Townsend said he isn’t certain that Bank of America is able to come up with the money, unlike Goldman Sachs, which has already raised capital.

“Bank of America is not yet positioned to repay the TARP (Troubled Asset Relief Program) and move itself away from the rather uncomfortable embrace of the United States government,” he said.

In the investor conference call, Lewis said his bank won’t need more capital from the government, reiterating a theme he’s touched on often in recent weeks. Asked about the government converting its preferred shares in the bank into common, Lewis replied, “We think we’re fine but it’s out of our hands … This is in the hands of the regulators at the moment.”

An analyst at Standard & Poor’s equity research division, however, said Monday that “a capital raise can’t be ruled out.”

While Bank of America benefited from stronger-than-expected trading and refinancing revenue, “we don’t think revenue is sustainable,” wrote Stuart Plesser in a research note. Plesser maintained a “hold” rating on Bank of America’s shares.

Columbia’s Tax Day Tea Party
2009/04/16, 1:57 pm
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NYT: Squatters call foreclosures home
2009/04/10, 12:38 pm
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Advocacy groups screen potential residents, move them into vacant homes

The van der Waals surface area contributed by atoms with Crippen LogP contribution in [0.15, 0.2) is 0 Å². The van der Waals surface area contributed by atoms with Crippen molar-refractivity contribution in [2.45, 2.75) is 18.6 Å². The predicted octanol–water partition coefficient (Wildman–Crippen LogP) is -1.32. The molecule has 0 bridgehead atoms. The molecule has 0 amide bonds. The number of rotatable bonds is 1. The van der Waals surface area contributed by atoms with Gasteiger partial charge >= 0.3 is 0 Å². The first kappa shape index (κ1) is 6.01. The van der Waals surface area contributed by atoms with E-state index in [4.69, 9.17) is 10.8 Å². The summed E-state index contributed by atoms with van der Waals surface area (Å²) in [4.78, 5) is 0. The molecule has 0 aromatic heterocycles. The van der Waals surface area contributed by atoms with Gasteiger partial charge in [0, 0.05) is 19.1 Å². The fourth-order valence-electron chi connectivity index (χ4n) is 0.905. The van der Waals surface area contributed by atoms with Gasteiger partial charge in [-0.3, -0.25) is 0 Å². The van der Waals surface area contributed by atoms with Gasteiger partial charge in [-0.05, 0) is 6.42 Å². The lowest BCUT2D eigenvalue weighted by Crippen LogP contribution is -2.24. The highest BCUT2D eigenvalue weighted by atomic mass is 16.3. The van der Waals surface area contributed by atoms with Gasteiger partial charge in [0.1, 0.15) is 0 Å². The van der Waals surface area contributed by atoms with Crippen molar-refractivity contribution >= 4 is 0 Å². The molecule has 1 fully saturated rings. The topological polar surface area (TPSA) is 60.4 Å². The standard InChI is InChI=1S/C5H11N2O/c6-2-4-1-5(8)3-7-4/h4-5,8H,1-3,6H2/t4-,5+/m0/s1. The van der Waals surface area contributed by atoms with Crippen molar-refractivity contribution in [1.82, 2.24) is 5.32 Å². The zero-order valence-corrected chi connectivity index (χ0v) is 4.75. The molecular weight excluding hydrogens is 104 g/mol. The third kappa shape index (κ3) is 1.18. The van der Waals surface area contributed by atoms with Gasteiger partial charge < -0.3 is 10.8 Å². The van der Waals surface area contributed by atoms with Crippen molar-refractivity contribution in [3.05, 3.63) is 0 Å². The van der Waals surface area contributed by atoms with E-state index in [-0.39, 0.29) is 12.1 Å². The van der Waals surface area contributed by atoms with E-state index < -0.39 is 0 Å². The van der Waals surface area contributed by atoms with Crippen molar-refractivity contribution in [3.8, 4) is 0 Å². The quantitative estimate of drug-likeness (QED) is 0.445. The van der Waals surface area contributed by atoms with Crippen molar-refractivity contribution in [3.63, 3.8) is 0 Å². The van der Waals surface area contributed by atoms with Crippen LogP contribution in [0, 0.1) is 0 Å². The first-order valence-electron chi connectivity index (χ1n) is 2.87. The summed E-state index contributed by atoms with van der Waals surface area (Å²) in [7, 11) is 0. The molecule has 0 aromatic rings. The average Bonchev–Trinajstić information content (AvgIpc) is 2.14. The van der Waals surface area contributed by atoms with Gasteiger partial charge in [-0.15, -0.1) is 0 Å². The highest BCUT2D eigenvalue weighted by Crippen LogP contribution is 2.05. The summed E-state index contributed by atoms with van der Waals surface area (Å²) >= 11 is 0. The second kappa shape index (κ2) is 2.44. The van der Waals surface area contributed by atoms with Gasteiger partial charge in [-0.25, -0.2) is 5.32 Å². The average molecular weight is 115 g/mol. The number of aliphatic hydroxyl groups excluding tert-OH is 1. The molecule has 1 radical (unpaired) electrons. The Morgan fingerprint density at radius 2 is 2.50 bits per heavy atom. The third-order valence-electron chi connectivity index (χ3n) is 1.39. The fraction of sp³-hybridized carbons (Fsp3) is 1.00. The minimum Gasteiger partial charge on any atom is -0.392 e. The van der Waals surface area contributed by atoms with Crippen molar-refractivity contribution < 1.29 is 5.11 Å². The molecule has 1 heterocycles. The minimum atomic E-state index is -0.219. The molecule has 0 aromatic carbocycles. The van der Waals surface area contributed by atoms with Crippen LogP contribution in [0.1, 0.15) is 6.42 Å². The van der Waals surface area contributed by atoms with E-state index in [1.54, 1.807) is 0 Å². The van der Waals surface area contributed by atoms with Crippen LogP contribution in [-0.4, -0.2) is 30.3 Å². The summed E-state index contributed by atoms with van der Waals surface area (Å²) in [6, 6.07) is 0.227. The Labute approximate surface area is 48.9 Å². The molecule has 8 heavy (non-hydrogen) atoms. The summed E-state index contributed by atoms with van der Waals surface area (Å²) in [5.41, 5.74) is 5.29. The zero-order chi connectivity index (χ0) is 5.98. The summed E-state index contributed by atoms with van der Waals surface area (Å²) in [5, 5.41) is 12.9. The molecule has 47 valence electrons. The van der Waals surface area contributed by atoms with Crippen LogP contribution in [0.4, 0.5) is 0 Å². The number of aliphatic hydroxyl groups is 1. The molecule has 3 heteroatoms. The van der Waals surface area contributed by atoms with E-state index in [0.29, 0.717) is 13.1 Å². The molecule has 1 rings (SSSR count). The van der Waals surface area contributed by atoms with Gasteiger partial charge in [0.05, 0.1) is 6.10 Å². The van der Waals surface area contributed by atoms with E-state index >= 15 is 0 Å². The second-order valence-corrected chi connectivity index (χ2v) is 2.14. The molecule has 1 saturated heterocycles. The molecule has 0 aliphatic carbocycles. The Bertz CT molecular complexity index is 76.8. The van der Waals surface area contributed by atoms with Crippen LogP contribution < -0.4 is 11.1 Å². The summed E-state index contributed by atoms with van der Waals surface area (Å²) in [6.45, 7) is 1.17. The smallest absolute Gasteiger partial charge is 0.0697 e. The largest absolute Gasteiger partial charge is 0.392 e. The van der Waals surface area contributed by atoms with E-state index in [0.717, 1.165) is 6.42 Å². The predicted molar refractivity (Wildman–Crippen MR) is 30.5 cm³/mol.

MIAMI – When the woman who calls herself Queen Omega moved into a three-bedroom house here last December, she introduced herself to the neighbors, signed contracts for electricity and water and ordered an Internet connection.

What she did not tell anyone was that she had no legal right to be in the home.

Ms. Omega, 48, is one of the beneficiaries of the foreclosure crisis. Through a small advocacy group of local volunteers called Take Back the Land, she moved from a friend’s couch into a newly empty house that sold just a few years ago for more than $400,000.

Michael Stoops, executive director of the National Coalition for the Homeless, said about a dozen advocacy groups around the country were actively moving homeless people into vacant homes — some working in secret, others, like Take Back the Land, operating openly.

In addition to squatting, some advocacy groups have organized civil disobedience actions in which borrowers or renters refuse to leave homes after foreclosure.